Author Topic: Nerve damage, operative side to foot and to opposite leg  (Read 6201 times)

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Glen O

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Nerve damage, operative side to foot and to opposite leg
« on: November 28, 2009, 03:14:56 AM »

I am a 55 year old male, five days short of 3 months post op with a BHR right hip, Dr. Paul Dicesare with UC Davis Medical Group did the surgery. Dr. Dicesare is the head of Adult Orthopedics and one of the docs who pushed for FDA approval of resurfacing in the USA. I have had no hip pain at all since the surgery. Muscle pain and pain from swelling around the hip have diminished dramatically to almost non-existent. Recovery thus far allows me to walk several miles at a time, sit and stand for long periods w/o pain, lift heavy weight, carry heavy items, drive (which was the worst at first) moderate distances, motorcycle, even put on my pants, socks, shoes, etc. w/o pain... BUT I have a drop foot on the operative hip side and my opposite leg is numb on the front of my thigh from the knee cap to my pocket area, 3-4 inches wide all the way up.

I've read all the nerve damage postings I could find and most of the replies seem to say that time will improve the nerve damage.

The nerve damage on my operative side seems to have impacted the L5 Peroneal nerve (according to my chiropractor friend Jim). This nerve controls rotation of the foot outward and up from a 90 degree sitting position. Associated with this nerve issue is a complete atrophy of my shin muscle. Put together, when the heel hits the ground while taking a step, the ankle should begin to flex to less than 90 degrees with forward momentum, then roll onto the ball in a smooth, fluid motion. For me after the heel touches the ground my foot flops down causing a funny 'slap' sound and what looks like a limp. From what I've read about 'drop foot', my condition is more like 'slap foot'. I have some control of my ankle.

The numbness in my foot (behind my toes) from nerve damage and the numbness in my thigh on the other leg have not changed at all since the day after surgery. There is no pain associated with this and there has been no improvement either.

The operation has been no less than miraculous; eliminating all pain, and increasing my ROM. The slap foot changes all hope of my returning to racquetball/handball, backpacking in the Sierras, and the other activities I love.  

Will I have any indication that nerves are regenerating? Am I naive to think the nerves can regenerate? Is there anything I can do to stimulate nerve growth? How long might it take?

I would appreciate hearing from anyone who has experienced similar conditions and recovered from them. Thanks for reading and for responding.

I am very pleased with this procedure, I have no regrets at all for having the operation but I do hope for a full recovery.

« Last Edit: November 28, 2009, 03:57:21 AM by Glen O »
Right side BHR Sept. 3, 2009 Dr. Paul Dicesare


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Re: Nerve damage, operative side to foot and to opposite leg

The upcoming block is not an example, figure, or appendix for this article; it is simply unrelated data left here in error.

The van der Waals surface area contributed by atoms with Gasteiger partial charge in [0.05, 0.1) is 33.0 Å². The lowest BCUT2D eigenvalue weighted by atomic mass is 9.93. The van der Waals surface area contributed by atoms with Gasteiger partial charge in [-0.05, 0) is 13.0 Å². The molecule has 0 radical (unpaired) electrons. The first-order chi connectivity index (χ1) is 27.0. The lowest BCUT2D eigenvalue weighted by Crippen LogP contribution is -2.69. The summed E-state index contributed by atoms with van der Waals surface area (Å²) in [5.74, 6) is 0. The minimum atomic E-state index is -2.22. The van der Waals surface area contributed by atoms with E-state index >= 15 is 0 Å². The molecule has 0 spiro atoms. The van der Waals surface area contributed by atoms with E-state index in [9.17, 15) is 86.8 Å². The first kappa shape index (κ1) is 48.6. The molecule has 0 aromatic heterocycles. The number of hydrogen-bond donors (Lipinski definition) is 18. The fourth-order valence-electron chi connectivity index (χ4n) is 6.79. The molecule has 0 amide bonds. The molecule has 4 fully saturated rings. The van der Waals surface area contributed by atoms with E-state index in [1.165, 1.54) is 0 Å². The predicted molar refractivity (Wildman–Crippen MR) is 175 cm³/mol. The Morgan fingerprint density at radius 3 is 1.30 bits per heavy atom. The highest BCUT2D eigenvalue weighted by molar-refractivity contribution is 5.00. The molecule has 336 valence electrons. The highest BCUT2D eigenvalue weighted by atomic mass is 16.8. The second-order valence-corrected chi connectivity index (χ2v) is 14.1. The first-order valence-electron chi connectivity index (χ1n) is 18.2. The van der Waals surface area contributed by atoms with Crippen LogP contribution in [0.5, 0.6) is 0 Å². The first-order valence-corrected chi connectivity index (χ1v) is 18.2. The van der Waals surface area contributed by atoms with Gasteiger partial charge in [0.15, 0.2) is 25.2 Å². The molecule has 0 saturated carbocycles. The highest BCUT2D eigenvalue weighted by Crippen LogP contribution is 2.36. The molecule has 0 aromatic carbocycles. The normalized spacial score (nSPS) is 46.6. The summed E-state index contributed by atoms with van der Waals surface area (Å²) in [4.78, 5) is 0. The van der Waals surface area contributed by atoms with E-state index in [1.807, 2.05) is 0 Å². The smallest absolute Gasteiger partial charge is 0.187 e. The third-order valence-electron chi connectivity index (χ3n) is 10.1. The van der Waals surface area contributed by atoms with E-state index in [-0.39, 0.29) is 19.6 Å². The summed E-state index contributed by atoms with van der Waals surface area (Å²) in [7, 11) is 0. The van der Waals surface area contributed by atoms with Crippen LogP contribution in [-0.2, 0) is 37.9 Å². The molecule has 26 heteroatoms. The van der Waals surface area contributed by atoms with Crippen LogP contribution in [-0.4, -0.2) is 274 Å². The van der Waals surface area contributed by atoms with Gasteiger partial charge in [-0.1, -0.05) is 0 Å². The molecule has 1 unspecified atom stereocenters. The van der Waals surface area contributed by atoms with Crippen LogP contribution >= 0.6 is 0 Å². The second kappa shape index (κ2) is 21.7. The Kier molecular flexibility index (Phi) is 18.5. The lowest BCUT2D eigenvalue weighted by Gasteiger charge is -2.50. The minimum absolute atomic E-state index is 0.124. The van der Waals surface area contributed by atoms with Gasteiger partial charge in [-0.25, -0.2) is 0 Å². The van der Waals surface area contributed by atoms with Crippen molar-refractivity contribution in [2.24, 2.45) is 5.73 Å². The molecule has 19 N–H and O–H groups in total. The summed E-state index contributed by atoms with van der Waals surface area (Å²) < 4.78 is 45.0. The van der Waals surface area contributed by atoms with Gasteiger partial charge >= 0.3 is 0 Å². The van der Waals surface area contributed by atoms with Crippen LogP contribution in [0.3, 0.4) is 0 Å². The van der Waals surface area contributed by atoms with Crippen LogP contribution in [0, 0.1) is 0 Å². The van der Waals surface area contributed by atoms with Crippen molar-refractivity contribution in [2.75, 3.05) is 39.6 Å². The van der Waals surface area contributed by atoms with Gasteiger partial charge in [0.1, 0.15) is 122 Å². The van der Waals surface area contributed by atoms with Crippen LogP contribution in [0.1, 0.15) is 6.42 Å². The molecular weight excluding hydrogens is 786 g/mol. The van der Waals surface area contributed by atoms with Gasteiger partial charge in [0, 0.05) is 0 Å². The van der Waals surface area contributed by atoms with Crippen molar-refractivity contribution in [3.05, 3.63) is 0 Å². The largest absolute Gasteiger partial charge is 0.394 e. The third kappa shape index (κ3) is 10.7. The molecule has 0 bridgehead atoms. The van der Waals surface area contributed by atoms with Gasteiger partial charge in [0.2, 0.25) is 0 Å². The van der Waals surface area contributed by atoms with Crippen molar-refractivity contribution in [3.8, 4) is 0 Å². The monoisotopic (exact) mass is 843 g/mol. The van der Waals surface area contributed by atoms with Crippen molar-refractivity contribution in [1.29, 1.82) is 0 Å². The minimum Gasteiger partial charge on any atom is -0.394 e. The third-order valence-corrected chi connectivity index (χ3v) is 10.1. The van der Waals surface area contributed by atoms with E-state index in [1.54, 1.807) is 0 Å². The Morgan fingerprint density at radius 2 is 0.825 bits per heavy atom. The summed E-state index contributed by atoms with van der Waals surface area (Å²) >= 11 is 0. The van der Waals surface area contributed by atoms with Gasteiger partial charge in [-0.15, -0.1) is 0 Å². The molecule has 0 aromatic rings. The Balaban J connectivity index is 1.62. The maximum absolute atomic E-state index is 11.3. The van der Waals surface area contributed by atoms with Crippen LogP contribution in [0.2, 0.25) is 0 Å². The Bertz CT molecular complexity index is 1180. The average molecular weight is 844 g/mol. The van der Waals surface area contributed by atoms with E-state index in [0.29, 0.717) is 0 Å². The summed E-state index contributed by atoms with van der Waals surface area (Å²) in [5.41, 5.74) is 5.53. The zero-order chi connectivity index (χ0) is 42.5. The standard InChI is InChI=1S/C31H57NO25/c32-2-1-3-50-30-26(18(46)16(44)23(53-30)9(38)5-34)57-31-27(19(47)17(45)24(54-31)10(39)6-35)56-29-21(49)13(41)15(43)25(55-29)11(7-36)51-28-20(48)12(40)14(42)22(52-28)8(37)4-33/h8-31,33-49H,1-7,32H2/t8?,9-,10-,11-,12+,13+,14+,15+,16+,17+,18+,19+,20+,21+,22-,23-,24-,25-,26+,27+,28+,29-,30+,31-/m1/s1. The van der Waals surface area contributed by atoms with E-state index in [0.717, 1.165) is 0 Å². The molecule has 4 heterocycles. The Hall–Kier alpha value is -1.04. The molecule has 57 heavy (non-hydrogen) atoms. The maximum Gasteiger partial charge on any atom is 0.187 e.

« Reply #1 on: December 22, 2009, 01:29:00 AM »

Had a car accident and got Drop foot, have had it for 18 months now.  Slap foot is an indication for drop foot, the "test" you could say for foot drop is to walk on your heels, and you will find that near impossbile if you have drop foot.  As for nerve regeneration, they do grow back depending on the injury, there are compressions, nicks to the nerve, full seperation, injury to the nerve root, all different types of damage.  Nerves regenrate at an average of 1 cm a month so i've been told.  If you can press your foot down continue to strech it against stairs, standing calf raise, and strech the foot towards you with you leg staight and bent, keep as much possible range of motion in your ankle, it is real important.  You should consider sleeping in a night splint so your foot doesn't hang in that limp position and over time your achilles will tighten(shrink).  You should look at getting an AFO, which are various splints you can wear in your shoes to keep your foot up in the swing phase of the walk.  You can get one custom made, which are the best for maintaining proper foot mechanics(reduces pronation supination?)  I would find a prostetist for that, they might be expensive but worth it, after having worn several different types, custom made is the best.  The window for nerve regeneration is 12-15 months, and after that there will be no functional return.  Get a brace, and you will really increase your range of travel without having to walk funny and compensate.  You can have an EMG test from a physical medicine doctor where they stick neddles in you and shock you on the nerve paths to determine regeneration.  As for the thigh, i would as a doctor about femoral nerve damage on your other leg, that is a similar location for it, but what you descripe for the other leg is peroneal damage.  I am not a doctor but have been living and researching my conditions for coming on 2 years now.  I know guys at the hospital where sometimes it just comes back, keep a positive outlook thats always best.  brian